Sunday, 15 August 2010
Lorne sausage or the square sausage as it is commonly known, yes, that’s right, you heard me correctly, a square sausage. The origins of this sausage are not clear, some say, it was invented by thrifty farmers in Lancashire(hmmm I thought thrifty farmers were from Yorkshire), well wherever it was invented, for certain it is now claimed as one of Scotland’s finest breakfast sausages. For where ever you are in Scotland you are certain to be given this unique sausage as part of your breakfast (I did not dare describe the breakfast as a “Full English” for the fear of being cut to my jugular by a wee wild red haired visitor dressed in tartan in my sleep!)
You see they don’t like the Sassernach’s having anything they consider to be their invention you know, lol :-)
So back to the Lorne sausage, this has to be one of the simplest forms of charcuterie in our British food heritage (did you notice me being diplomatic there?). Traditionally the sausage was made predominately with beef, however variations with lamb and pork are now available. I prefer a 50 / 50 ratio beef to pork.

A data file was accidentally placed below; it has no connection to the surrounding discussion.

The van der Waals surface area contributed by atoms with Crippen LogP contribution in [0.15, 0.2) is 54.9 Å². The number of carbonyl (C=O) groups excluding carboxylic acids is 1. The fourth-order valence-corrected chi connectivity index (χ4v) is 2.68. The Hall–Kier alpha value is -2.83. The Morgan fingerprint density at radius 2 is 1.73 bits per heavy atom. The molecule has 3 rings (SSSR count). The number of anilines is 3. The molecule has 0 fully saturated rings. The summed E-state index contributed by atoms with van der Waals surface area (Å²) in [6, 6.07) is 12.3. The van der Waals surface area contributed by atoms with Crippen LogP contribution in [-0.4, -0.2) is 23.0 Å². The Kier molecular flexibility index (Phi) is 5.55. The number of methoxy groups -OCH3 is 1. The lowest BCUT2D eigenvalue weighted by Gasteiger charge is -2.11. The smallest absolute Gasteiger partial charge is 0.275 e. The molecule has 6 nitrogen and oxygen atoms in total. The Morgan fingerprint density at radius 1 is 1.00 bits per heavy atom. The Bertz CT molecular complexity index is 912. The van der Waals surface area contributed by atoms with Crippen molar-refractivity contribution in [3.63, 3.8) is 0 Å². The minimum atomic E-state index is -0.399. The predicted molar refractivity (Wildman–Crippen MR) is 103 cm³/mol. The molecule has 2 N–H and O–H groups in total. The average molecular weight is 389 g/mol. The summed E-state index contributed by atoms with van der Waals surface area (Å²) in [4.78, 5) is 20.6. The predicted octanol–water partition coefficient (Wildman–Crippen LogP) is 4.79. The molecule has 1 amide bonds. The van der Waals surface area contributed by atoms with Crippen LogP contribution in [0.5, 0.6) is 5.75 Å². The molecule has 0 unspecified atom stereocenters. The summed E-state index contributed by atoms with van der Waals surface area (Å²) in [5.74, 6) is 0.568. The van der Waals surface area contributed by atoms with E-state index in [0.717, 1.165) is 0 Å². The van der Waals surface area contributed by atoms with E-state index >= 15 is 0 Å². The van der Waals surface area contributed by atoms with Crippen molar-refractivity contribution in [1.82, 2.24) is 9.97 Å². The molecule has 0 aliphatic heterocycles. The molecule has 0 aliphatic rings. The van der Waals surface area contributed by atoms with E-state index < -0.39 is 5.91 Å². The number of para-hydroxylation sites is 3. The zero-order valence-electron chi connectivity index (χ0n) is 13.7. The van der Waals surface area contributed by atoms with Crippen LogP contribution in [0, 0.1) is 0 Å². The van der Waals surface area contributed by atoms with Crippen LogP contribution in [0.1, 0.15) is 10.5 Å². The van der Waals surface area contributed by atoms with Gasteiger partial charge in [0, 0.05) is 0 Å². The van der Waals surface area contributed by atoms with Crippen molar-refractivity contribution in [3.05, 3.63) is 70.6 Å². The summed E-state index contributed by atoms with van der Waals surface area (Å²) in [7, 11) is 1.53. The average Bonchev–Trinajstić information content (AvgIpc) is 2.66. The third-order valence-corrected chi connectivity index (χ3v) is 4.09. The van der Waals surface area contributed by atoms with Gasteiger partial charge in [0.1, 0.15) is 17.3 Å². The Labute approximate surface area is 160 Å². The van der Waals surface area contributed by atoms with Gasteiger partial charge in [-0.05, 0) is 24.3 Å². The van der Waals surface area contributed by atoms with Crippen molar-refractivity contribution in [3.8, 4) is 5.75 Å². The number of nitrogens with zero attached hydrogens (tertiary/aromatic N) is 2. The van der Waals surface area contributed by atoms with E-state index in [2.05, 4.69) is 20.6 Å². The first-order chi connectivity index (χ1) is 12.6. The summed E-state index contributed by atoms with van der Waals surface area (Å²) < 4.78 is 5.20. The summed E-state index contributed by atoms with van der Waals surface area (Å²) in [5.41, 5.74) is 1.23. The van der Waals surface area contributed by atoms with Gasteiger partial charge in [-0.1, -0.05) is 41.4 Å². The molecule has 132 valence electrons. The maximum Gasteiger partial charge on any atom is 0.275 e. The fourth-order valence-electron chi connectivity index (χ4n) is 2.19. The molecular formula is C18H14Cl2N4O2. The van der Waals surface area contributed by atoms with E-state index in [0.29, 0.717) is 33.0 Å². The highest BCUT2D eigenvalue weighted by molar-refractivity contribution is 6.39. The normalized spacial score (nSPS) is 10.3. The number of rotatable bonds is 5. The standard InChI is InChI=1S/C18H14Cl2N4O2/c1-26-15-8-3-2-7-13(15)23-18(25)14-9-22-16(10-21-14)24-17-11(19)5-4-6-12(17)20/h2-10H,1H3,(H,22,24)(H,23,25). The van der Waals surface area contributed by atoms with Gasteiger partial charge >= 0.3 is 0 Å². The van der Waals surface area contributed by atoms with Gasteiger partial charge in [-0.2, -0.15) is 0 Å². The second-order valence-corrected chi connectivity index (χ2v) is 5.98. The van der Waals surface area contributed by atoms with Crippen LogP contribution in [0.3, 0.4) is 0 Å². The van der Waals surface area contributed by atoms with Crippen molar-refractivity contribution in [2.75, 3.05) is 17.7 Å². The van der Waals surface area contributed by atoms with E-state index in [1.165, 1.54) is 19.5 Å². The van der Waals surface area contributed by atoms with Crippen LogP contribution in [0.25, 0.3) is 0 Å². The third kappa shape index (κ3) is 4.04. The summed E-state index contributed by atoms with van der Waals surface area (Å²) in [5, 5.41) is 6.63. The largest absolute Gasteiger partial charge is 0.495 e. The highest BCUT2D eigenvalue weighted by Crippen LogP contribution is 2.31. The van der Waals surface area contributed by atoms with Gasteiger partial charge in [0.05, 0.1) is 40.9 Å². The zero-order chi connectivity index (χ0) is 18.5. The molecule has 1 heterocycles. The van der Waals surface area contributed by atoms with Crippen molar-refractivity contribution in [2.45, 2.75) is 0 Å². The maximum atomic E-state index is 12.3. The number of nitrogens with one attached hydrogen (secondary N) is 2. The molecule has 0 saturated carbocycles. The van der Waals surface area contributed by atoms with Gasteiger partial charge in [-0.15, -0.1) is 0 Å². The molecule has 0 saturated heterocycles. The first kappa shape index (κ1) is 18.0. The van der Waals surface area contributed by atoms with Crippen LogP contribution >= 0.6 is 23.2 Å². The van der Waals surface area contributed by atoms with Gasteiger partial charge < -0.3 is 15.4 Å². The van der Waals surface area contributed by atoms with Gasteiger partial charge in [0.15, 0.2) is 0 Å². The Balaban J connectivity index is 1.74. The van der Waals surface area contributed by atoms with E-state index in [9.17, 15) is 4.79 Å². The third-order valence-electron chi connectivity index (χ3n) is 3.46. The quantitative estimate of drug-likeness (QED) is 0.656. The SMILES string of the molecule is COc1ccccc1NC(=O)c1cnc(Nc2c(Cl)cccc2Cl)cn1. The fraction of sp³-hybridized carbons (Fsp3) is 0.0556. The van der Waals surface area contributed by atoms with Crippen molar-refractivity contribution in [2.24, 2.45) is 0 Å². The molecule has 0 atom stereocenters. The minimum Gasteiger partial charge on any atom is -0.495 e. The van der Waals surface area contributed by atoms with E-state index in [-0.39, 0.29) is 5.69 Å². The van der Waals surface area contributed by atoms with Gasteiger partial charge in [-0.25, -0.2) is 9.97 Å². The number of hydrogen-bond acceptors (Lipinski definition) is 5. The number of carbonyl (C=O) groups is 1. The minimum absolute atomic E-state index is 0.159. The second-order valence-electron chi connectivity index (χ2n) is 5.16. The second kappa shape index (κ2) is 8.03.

Beef - 500g
Pork – 500g (fatty)
Fine Oats – 1 x mug
Salt – 1 x tsp
White Pepper – 1 x tsp
Coriander - 1 x tsp
Nutmeg – ½ freshly grated
Water – Appx 1 x mug
Mince your meats and combine together, then blend in oats and your seasoning and mix thoroughly whilst adding water to reach a sticky consistency. Having done that, place your mixture into a bread tin, cover with cling-film and place in your freezer to part freeze, 1-2 hours should be sufficient. Once the meat has partly frozen, take the meat out of the tin and slice into portions before wrapping in cling-film and once again either replace to the freezer for storage or use within 5-7 days if fresh.
I used to make this in France where I lived and you’ll never believe me! In the same village were some German farmers who kept a fold of pedigree Highland Cattle, how fortunate was I to have this available to me when making this product and if that weren’t jammy enough, I had a further German farmer in the next village, he kept Galloway and Belted Galloway cattle.
I have to say, they was some satisfaction in producing and eating square sausage from Scottish breeds of cattle in France.
Bon appetite Jimmy!
Posted by Marc Frederic at 09:57